It’s almost impossible to overstate the importance of borrowing for aspiring property investors. Because banks lend such a high proportion of a property’s value, the leveraging on property investment can be perceived as superior to other asset classes. This is one of its biggest selling points. However, lending is also where many inexperienced landlords come unstuck. If you plan to own 5 or more rental properties, you need to have sufficient cashflow to allow you to continue borrowing – which necessitates careful buying from the outset. Lack of cashflow leaves many empire builders stalled at 3 or 4 properties. When you run your numbers, you need to know how the bank will analyse your investments; it may bear little resemblance to your own analysis. Lenders scale your rent down by 25% in their calculations, assume 4 weeks’ vacancies and often stick to a 25year principalandinterest loan. A good relationship with a specialist mortgage adviser can help work with these constraints, and many investors use more than one lender to spread their borrowings. Even if the bank will lend you enormous sums, you need to ensure your numbers agree with theirs. Naturally, you’ll want to make the most of the bank’s money. But borrowing too much (overgearing) can be disastrous; in the last recession massive leverage caused several highprofile investors to crash and burn as values tumbled and banks tightened their credit. “Debt is not always your friend,” says Martin Hawes, financial adviser and author of Martin Hawes’ Investment Guide. “Gearing to buy something cuts both ways. Leverage is one of the things that makes property investment so appealing, but it magnifies the losses as well as the gains.”
You need to be passionate about rental property
There’s a myth that property is a fool proof, handsoff way to make money – an idea perpetuated by shows like The Block and Our First Home. (Whitburn notes how misleading the ‘returns’ are on these shows, citing the free labour, free marketing, no agency fees and hundreds of thousands of dollars’ worth of other freebies. Then there’s the contestants’ lost income, and their need to pay income tax and GST on these deals. It might be reality TV, but it’s not reality property trading.) In real life, property investment is far from being passive income. It takes time and energy to organise the borrowing, buying and managing of your properties. Even with a property manager, you need to manager the manager, says Whitburn, to say nothing of ensuring you comply with the Residential Tenancies Act.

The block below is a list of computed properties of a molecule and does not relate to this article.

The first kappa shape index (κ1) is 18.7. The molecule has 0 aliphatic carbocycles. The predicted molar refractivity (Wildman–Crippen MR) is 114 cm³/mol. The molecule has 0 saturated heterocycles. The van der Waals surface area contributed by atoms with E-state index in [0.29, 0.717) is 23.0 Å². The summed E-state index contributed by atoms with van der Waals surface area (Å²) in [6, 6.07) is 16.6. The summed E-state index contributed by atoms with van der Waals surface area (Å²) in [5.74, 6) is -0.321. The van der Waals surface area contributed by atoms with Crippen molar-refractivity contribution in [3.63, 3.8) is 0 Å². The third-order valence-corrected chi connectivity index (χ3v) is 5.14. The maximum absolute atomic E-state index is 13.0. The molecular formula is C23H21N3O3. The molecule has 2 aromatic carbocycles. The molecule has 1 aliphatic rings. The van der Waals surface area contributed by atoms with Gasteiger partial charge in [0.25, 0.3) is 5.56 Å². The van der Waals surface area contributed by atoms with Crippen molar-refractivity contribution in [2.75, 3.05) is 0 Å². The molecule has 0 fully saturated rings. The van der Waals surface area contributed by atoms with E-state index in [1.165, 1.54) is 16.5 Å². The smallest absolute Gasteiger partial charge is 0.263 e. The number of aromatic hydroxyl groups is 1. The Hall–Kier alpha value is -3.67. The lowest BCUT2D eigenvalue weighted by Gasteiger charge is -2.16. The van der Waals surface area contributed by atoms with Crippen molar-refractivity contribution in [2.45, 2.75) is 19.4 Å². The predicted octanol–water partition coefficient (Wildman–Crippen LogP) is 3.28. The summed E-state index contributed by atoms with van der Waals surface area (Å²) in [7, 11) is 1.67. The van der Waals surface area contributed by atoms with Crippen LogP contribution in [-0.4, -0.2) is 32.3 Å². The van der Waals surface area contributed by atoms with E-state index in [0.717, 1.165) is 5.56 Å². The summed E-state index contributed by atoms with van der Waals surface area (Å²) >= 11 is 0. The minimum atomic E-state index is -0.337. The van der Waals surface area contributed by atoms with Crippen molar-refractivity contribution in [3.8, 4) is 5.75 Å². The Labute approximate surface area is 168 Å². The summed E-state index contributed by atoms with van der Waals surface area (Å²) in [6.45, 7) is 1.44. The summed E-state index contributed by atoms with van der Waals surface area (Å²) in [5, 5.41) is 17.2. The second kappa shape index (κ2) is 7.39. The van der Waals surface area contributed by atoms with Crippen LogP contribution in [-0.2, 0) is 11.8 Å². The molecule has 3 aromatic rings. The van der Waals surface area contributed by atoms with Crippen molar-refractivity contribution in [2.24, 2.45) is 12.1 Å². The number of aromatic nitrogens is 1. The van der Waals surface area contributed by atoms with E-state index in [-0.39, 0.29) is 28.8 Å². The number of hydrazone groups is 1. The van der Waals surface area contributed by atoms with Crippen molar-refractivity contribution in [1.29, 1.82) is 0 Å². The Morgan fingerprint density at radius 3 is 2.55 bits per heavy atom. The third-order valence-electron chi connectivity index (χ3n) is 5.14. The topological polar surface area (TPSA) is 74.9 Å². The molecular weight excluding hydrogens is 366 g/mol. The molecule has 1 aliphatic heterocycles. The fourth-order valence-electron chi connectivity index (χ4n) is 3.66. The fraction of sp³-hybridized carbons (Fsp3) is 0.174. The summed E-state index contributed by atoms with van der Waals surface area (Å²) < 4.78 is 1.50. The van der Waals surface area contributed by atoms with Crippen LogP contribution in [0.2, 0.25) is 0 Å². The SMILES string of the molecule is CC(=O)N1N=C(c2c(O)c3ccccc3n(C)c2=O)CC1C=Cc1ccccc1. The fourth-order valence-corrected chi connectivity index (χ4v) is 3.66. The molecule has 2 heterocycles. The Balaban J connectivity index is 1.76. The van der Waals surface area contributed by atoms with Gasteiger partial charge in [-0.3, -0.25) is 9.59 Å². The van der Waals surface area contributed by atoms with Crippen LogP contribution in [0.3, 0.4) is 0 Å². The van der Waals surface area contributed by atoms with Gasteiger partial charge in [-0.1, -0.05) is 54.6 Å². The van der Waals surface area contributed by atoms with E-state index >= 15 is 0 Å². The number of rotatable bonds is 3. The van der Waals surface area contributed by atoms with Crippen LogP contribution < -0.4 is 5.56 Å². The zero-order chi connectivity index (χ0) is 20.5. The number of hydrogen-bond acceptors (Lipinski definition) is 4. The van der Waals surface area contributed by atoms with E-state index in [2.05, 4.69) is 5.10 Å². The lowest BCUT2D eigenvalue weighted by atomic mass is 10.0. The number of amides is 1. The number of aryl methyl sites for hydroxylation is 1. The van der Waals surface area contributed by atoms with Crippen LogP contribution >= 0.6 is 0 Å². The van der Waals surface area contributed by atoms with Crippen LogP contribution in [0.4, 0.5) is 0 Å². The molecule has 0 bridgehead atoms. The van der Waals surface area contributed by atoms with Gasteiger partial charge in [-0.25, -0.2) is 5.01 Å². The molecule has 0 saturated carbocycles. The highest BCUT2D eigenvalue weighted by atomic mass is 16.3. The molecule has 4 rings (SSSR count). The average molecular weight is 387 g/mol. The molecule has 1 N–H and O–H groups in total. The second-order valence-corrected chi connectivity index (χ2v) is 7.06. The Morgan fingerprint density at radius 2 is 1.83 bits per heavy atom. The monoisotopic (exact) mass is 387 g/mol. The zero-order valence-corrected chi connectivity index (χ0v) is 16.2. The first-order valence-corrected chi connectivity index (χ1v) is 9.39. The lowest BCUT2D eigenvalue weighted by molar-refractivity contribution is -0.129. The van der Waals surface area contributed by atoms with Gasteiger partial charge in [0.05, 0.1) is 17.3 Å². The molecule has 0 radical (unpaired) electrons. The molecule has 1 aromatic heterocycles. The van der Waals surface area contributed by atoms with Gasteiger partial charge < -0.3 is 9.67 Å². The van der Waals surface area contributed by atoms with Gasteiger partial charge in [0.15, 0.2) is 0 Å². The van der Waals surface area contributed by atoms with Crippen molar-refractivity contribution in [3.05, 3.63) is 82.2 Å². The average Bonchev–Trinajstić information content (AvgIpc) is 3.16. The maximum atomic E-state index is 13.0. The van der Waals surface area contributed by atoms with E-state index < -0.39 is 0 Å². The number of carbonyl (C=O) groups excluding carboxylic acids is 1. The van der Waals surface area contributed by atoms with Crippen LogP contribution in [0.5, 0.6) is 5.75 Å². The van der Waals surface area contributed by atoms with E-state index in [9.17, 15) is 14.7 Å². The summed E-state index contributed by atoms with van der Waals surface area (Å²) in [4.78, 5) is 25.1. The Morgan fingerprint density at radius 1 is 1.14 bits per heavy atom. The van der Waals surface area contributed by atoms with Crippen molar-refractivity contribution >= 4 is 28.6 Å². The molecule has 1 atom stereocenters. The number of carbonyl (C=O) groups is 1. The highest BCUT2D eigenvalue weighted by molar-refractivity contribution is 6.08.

You need to check your options
Property is almost everyone’s favourite asset class. But remember that you don’t have to buy a house and rent it out to make money from property. There are several other options open to you if you want to have a slice of the property market: Buying shares in a listed property investment company, which has a low entry cost and is completely handsoff. Commercial property, which has a high entry cost, but the returns can be rewarding. Owning shares in a managed fund which specialises in commercial property or retirement villages (which usually operate a license to occupy). Forming a syndicate or partnership to buy property. Property has traditionally been a good way to build longterm wealth, but you shouldn’t ignore other types of investment, either. Talk to a financial adviser about whether residential rental properties are right for you.
With acknowledgements to: Amy Hamilton Chadwick – The 5 basics of property investment | Westpac REDnews